Los Angeles Review of Books

“An expert new translation by Josh Billings… For at least three decades [the Strugatsky brothers] were the most popular science-fiction writers in Russia, and the most influential Russian science-fiction writers in the world.”
Paris Review Daily

“Does for science-fiction/detective hybridization what Hard to Be a God has done for sci-fi/fantasy.”
Flavorwire

“Anything but run-of-the-mill…an entertaining if bizarre success.”
Complete Review

“There’s plenty of humor to be found in this novel, and the way that the plot gradually expands is intricate and constantly entertaining.”
Electric Literature

“Radiant…Beginning as a classic locked-room murder mystery, the novel morphs into a tale of the supernatural (maybe), then into a gangster thriller, and finally into something deeply strange…A tour de force.”—World Literature Today

Praise for the Strugatsky brothers

“The Strugatsky brothers demonstrate that they are realists of the fantastic inasmuch as realism in fantasy betokens a respect for logical consequence, an honesty in deducing all conclusions entirely from the assumed premises.” —Stanisław Lem

“[In writing Gun, with Occasional Music], I fused the Chandler/Ross MacDonald voice with those rote dystopia moves that I knew backwards and forwards from my study of Ballard, Dick, Orwell, Huxley, and the Brothers Strugatsky.”—Jonathan Lethem

“Successive generations of Russian intellectuals were raised on the Strugatskys. Their books can be read with a certain pair of spectacles on as political commentaries on Soviet society or indeed any repressive society.” —Muireann Maguire, The Guardian

“Their protagonists are often caught up in adventures not unlike those of pulp-fiction heroes, but the story line typically veers off in unpredictable directions, and the intellectual puzzles that animate the plots are rarely resolved. Their writing has an untidiness that is finally provocative; they open windows in the mind and then fail to close them all, so that, putting down one of their books, you feel a cold breeze still lifting the hairs on the back of your neck.”—The New York Times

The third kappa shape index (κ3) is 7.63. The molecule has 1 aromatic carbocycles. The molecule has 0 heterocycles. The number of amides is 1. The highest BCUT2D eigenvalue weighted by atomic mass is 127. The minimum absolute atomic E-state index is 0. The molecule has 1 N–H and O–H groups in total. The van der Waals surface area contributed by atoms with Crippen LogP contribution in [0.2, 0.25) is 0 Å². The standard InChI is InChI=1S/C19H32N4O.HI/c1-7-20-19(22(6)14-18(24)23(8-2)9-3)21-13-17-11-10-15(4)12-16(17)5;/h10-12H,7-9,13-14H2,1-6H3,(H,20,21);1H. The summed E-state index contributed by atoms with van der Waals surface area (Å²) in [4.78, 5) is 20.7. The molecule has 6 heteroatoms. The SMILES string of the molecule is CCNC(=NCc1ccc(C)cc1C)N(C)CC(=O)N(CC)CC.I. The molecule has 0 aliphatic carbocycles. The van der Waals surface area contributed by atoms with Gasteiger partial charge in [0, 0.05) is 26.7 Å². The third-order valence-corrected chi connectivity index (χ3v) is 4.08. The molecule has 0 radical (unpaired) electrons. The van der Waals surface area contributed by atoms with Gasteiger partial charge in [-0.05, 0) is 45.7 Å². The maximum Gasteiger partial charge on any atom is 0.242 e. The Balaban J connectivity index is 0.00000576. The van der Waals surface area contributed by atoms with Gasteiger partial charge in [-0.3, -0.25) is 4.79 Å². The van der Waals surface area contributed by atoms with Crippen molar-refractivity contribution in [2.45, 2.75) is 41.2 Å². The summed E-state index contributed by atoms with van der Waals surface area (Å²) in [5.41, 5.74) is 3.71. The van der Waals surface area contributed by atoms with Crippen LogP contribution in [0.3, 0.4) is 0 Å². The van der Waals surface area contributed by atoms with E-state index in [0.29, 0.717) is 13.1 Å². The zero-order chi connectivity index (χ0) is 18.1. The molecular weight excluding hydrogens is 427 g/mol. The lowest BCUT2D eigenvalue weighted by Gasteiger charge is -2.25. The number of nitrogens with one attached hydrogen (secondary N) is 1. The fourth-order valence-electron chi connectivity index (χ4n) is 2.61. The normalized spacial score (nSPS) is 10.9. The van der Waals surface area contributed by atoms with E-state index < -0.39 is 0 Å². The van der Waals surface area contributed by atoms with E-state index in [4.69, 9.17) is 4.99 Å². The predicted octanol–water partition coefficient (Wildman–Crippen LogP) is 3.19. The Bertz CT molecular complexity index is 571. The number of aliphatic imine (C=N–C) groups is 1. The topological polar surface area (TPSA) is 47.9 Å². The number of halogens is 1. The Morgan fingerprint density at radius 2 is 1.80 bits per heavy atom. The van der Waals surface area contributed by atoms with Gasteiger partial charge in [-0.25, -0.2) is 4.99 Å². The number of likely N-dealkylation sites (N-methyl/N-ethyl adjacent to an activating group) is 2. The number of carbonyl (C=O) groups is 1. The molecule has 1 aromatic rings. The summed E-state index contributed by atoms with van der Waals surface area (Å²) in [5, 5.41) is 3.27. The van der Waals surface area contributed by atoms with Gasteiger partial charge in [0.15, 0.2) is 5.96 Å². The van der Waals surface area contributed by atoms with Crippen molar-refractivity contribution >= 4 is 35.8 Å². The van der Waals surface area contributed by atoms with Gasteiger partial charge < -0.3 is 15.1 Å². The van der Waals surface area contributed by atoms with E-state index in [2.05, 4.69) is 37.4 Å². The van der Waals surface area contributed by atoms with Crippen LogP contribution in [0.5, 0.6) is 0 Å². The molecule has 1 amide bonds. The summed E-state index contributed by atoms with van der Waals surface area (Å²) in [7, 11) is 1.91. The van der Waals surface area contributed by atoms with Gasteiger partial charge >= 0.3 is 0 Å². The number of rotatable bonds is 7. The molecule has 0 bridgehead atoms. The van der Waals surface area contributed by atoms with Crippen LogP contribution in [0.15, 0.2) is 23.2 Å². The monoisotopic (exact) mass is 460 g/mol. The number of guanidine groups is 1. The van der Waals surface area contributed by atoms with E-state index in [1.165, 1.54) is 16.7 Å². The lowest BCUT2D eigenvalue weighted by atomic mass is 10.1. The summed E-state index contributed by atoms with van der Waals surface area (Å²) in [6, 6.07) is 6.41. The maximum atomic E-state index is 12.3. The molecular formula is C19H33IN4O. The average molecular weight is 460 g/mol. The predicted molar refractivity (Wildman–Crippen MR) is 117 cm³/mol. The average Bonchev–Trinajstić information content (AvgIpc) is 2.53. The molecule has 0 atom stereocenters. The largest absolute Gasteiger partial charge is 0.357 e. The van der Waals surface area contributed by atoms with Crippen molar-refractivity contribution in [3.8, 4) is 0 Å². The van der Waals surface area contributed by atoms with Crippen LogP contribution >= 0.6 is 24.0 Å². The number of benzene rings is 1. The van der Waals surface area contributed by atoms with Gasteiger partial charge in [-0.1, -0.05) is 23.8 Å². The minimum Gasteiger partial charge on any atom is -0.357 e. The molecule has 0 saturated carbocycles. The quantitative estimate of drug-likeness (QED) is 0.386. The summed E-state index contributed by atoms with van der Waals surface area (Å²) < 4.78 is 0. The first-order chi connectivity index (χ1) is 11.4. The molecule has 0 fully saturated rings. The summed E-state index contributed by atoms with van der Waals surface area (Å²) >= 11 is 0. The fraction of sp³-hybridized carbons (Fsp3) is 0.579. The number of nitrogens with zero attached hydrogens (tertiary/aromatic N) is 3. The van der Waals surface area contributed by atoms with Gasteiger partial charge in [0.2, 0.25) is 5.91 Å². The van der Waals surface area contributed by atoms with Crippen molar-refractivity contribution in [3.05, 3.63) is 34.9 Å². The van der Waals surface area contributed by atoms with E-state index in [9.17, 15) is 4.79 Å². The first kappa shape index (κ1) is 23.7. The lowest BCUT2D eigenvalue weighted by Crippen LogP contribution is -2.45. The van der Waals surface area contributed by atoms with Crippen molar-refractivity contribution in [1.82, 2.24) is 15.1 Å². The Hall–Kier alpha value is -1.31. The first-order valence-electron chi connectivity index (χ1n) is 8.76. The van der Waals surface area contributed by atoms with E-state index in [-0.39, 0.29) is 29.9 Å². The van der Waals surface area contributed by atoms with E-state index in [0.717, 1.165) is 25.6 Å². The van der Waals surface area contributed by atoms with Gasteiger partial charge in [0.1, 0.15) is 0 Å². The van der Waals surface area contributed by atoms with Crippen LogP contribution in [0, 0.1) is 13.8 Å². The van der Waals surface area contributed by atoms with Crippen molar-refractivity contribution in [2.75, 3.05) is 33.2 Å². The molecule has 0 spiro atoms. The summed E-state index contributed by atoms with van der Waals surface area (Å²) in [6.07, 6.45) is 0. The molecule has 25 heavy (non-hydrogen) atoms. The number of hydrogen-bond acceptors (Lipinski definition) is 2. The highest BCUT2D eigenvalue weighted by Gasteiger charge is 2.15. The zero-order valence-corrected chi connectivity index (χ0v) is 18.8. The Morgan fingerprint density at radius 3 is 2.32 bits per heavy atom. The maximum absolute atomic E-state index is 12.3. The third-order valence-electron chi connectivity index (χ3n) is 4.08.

Praise for Definitely Maybe

Definitely Maybe, further proof that knowledge can be a dangerous game, is a work of towering wit and intelligence.”—NPR, Best Books of 2014

“Like the best speculative fiction, Definitely Maybe doesn’t show its age: the fundamental questions it addresses are timeless — and effectively and entertainingly framed by the Strugatsky brothers. It remains an intriguing, unsettling work.”—Complete Review

“A great truth is this: Some discoveries, like the sting of a painful memory, do a number on your psyche. Definitely Maybe accomplishes just that . . . You’ll laugh, you’ll look around suspiciously, you’ll throw the text across the room. You’ll pick it back up and go on, gladly welcoming the distraction.”—NPR

“One of the Strugatsky brothers is descended from Gogol and the other from Chekhov, but nobody is sure which is which. Together they have now proved quite definitely that a visit from a gorgeous blonde, from a disappearing midget, from your mother-in-law, and from the secret police, are all manifestations of a cosmic principle of homeostasis, maybe. This is definitely, not maybe, a beautiful book.” —Ursula K. Le Guin

“Surely one of the best and most provocative novels I have ever read, in or out of sci-fi.” —Theodore Sturgeon

“Provocative, delicately paced and set against a rich physical and psychological background, this is one of the best novels of the year.” —Chicago Sun-Times

Praise for Roadside Picnic

“It’s a book with an extraordinary atmosphere—and a demonstration of how science fiction, by using a single bold central metaphor, can open up the possibilities of the novel.” —Hari Kunzru, The Guardian

“Gritty and realistic but also fantastical, this is a novel you won’t easily put down—or forget.”  —io9

“It has survived triumphantly as a classic.” —Publishers Weekly

 

Close
MobyLives